Over the past 40 years, private creditors have been the primary source of portfolio capital for developing countries, and capital flows from private creditors to developing countries have increased dramatically. The flow of capital to developing countries presents opportunities; creditors have new investment opportunities, and developing countries are able to finance investment and consumption. But financial integration has also posed challenges. Most developing countries still cannot borrow in international capital markets, and creditors have difficulty recovering investments after governments default due to lack of enforcement of international debt contracts.
This dissertation presents three essays that examine how politics shape interactions between developing countries and private creditors in the market for sovereign lending. The first essay considers the international allocation of credit. Existing research argues that democracies are more creditworthy than autocracies, but empirical tests have failed to discover such a “democratic advantage.” Using a panel dataset of more than 130 developing countries between 1980 and 2000, I show that creditors are more likely to lend to democracies than autocracies.
The second essay examines a government's decision to repay its debt or default. Developing countries with close ties to developed countries expect to be bailed out after default and expectations of a bailout increase the likelihood of default. Using a panel dataset of more than 100 developing countries between 1975 and 2004, I show that developing countries with political and economic ties to developed countries are more likely to default and are more likely to secure debt relief after defaulting than other developing countries.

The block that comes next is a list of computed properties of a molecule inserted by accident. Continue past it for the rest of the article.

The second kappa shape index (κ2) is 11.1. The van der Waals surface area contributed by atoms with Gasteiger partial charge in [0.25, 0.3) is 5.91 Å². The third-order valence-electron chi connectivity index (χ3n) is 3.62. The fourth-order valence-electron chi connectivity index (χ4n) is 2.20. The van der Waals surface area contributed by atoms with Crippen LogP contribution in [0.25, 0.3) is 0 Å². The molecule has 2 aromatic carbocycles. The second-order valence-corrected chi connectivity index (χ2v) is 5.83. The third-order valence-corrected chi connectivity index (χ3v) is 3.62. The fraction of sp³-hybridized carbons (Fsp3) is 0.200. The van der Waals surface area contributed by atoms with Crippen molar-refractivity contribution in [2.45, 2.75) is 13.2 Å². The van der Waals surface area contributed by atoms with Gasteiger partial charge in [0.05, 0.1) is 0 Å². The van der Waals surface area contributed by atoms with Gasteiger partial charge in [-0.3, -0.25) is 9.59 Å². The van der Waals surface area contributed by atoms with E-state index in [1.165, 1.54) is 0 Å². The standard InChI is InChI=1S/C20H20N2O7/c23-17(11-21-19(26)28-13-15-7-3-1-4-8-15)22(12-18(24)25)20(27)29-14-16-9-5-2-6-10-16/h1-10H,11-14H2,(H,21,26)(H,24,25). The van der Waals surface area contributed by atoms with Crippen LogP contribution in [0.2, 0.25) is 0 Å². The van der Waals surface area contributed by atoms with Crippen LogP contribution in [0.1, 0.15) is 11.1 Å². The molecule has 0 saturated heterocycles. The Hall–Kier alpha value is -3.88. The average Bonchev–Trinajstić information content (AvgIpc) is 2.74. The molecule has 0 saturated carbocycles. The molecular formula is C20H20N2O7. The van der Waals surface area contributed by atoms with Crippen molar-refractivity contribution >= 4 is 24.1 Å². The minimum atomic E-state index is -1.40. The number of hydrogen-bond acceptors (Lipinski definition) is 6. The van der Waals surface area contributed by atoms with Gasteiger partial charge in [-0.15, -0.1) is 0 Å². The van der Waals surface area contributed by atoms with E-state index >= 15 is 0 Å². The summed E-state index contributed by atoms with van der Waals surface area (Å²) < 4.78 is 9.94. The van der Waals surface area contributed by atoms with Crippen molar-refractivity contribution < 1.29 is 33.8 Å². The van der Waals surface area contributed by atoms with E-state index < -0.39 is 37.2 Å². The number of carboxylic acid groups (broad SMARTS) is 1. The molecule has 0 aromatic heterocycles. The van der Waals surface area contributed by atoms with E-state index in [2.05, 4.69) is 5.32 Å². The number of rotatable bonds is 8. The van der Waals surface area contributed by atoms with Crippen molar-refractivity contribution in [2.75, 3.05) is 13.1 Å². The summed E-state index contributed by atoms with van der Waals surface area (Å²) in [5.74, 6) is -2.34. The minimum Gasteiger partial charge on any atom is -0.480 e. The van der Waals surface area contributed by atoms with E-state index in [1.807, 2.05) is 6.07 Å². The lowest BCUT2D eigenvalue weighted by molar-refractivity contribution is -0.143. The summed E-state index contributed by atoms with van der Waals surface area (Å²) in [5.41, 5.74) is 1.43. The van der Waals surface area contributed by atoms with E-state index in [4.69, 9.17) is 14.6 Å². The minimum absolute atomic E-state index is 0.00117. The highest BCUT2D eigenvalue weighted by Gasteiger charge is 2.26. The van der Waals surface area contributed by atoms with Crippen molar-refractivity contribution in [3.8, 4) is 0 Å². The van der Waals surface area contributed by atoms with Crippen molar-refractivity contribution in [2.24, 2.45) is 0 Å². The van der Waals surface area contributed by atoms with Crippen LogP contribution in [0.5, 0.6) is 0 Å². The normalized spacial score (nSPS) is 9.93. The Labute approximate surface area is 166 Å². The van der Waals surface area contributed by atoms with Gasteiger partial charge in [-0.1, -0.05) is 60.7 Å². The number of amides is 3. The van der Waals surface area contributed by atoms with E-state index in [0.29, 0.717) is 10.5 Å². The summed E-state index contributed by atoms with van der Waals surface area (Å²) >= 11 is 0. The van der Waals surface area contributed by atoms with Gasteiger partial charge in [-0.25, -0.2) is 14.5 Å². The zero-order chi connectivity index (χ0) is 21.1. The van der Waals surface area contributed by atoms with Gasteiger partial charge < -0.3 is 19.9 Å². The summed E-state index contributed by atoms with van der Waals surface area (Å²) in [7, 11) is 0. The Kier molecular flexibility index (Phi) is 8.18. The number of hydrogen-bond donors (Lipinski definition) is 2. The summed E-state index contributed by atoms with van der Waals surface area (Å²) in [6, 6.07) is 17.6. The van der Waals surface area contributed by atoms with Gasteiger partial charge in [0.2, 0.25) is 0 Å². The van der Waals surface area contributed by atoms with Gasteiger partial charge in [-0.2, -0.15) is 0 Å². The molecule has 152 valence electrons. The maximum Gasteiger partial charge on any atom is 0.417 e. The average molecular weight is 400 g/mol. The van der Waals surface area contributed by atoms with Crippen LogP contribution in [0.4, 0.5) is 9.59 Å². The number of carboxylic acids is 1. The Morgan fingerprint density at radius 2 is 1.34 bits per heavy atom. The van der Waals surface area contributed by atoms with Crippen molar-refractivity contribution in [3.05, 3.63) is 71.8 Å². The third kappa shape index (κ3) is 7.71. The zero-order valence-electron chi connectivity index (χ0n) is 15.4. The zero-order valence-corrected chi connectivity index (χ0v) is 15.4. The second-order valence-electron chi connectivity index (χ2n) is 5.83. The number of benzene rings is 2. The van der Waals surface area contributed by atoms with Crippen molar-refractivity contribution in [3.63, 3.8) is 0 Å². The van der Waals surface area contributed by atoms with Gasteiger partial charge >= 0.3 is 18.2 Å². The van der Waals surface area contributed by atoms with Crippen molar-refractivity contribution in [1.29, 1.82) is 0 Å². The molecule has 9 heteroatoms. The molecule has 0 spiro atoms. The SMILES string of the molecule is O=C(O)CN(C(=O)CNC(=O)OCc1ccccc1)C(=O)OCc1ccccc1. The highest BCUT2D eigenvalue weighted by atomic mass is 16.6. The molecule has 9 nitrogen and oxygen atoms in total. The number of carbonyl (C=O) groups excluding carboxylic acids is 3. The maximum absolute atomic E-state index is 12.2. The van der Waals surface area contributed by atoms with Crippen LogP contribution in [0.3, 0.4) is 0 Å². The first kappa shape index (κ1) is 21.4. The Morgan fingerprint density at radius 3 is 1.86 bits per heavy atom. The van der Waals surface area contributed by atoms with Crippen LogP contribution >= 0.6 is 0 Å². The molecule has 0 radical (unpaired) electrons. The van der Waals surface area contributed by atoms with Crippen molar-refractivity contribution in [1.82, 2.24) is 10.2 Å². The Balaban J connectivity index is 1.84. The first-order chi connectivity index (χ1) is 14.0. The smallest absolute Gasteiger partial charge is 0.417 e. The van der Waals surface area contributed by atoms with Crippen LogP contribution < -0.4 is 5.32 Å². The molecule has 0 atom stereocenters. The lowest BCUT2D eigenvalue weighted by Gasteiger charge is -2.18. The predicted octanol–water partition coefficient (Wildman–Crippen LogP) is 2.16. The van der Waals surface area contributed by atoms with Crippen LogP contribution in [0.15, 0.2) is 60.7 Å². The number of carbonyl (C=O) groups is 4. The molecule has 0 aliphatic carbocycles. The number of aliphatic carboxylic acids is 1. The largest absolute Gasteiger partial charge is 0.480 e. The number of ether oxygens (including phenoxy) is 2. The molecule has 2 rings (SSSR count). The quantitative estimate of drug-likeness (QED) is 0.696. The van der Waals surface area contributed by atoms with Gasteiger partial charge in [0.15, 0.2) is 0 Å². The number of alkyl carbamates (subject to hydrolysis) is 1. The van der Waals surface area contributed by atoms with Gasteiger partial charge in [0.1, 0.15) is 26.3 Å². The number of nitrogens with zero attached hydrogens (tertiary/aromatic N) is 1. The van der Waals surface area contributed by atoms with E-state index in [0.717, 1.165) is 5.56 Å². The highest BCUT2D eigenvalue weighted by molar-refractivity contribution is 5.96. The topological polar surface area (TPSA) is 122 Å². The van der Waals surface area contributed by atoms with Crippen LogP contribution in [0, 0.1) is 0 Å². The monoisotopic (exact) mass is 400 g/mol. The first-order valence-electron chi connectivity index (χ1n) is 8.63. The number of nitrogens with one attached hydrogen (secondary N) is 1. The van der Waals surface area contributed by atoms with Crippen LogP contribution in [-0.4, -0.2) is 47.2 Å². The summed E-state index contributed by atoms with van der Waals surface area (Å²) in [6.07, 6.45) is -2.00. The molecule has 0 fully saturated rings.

The third essay analyzes debt restructuring after default. Using a game theoretic model, I show how high domestic political costs of adjustment result in favorable restructurings. I argue that mixed regimes are particularly fragile and pay higher costs of adjustment than either full-fledged democracies or autocracies. Using a new dataset on debt reschedulings during the 1980s debt crisis, I find evidence that creditors provide favorable restructuring terms to mixed regimes. Overall, the dissertation demonstrates how specific political factors affect creditor-debtor interactions in sovereign debt markets.
|School Location:||United States -- Massachusetts|
|Source:||DAI-A 70/11, Dissertation Abstracts International|
|Subjects:||Economics, International Relations, Political science|
|Keywords:||Debt crises, International political economy, Portfolio capital, Sovereign debt|
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